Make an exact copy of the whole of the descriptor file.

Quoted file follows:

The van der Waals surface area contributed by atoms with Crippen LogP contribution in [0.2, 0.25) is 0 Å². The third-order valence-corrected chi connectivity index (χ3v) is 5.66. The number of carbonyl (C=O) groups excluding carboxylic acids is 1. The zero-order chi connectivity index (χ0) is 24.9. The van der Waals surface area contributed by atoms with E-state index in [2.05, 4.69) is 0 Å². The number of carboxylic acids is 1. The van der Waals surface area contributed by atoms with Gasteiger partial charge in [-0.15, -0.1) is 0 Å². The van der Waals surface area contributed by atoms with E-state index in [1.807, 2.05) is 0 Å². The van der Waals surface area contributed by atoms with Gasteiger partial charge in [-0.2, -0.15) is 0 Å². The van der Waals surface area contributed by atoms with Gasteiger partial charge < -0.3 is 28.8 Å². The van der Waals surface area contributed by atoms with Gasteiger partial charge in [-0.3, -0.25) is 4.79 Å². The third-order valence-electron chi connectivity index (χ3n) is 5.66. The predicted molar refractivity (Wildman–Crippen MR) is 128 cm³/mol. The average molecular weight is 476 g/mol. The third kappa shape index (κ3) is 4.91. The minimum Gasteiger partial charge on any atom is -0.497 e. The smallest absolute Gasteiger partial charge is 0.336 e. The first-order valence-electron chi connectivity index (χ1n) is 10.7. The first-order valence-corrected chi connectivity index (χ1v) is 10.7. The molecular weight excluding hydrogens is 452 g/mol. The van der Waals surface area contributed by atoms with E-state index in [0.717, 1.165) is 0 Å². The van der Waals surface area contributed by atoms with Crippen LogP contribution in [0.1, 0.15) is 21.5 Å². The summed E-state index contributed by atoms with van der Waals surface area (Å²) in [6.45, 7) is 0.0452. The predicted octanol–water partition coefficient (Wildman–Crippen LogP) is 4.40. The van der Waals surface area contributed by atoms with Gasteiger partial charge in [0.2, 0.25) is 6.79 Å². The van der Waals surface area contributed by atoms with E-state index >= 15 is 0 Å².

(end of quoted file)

The van der Waals surface area contributed by atoms with Crippen LogP contribution in [0.2, 0.25) is 0 Å². The third-order valence-corrected chi connectivity index (χ3v) is 5.66. The number of carbonyl (C=O) groups excluding carboxylic acids is 1. The zero-order chi connectivity index (χ0) is 24.9. The van der Waals surface area contributed by atoms with E-state index in [2.05, 4.69) is 0 Å². The number of carboxylic acids is 1. The van der Waals surface area contributed by atoms with Gasteiger partial charge in [-0.15, -0.1) is 0 Å². The van der Waals surface area contributed by atoms with E-state index in [1.807, 2.05) is 0 Å². The van der Waals surface area contributed by atoms with Gasteiger partial charge in [-0.2, -0.15) is 0 Å². The van der Waals surface area contributed by atoms with Gasteiger partial charge < -0.3 is 28.8 Å². The van der Waals surface area contributed by atoms with Gasteiger partial charge in [-0.3, -0.25) is 4.79 Å². The third-order valence-electron chi connectivity index (χ3n) is 5.66. The predicted molar refractivity (Wildman–Crippen MR) is 128 cm³/mol. The average molecular weight is 476 g/mol. The third kappa shape index (κ3) is 4.91. The minimum Gasteiger partial charge on any atom is -0.497 e. The smallest absolute Gasteiger partial charge is 0.336 e. The first-order valence-electron chi connectivity index (χ1n) is 10.7. The first-order valence-corrected chi connectivity index (χ1v) is 10.7. The molecular weight excluding hydrogens is 452 g/mol. The van der Waals surface area contributed by atoms with E-state index in [0.717, 1.165) is 0 Å². The van der Waals surface area contributed by atoms with Crippen LogP contribution in [0.1, 0.15) is 21.5 Å². The summed E-state index contributed by atoms with van der Waals surface area (Å²) in [6.45, 7) is 0.0452. The predicted octanol–water partition coefficient (Wildman–Crippen LogP) is 4.40. The van der Waals surface area contributed by atoms with Gasteiger partial charge in [0.2, 0.25) is 6.79 Å². The van der Waals surface area contributed by atoms with E-state index >= 15 is 0 Å².